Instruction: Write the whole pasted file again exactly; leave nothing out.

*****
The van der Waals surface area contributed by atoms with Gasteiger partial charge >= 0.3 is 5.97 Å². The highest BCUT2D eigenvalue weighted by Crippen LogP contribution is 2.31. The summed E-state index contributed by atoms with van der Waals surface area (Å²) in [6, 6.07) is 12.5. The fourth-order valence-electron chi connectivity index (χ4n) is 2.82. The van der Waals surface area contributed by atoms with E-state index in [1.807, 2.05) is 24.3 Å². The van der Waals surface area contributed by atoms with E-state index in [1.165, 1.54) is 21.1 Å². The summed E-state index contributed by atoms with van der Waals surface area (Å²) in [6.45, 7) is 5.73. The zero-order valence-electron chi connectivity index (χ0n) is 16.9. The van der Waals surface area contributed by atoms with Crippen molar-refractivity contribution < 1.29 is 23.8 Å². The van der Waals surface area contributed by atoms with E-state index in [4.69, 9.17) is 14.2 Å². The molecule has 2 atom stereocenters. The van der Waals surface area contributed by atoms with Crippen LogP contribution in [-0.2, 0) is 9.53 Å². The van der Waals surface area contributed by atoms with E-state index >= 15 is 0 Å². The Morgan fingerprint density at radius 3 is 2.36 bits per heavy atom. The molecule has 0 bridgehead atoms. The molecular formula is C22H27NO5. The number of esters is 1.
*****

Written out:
The van der Waals surface area contributed by atoms with Gasteiger partial charge >= 0.3 is 5.97 Å². The highest BCUT2D eigenvalue weighted by Crippen LogP contribution is 2.31. The summed E-state index contributed by atoms with van der Waals surface area (Å²) in [6, 6.07) is 12.5. The fourth-order valence-electron chi connectivity index (χ4n) is 2.82. The van der Waals surface area contributed by atoms with E-state index in [1.807, 2.05) is 24.3 Å². The van der Waals surface area contributed by atoms with E-state index in [1.165, 1.54) is 21.1 Å². The summed E-state index contributed by atoms with van der Waals surface area (Å²) in [6.45, 7) is 5.73. The zero-order valence-electron chi connectivity index (χ0n) is 16.9. The van der Waals surface area contributed by atoms with Crippen molar-refractivity contribution < 1.29 is 23.8 Å². The van der Waals surface area contributed by atoms with E-state index in [4.69, 9.17) is 14.2 Å². The molecule has 2 atom stereocenters. The van der Waals surface area contributed by atoms with Crippen LogP contribution in [-0.2, 0) is 9.53 Å². The van der Waals surface area contributed by atoms with E-state index >= 15 is 0 Å². The Morgan fingerprint density at radius 3 is 2.36 bits per heavy atom. The molecule has 0 bridgehead atoms. The molecular formula is C22H27NO5. The number of esters is 1.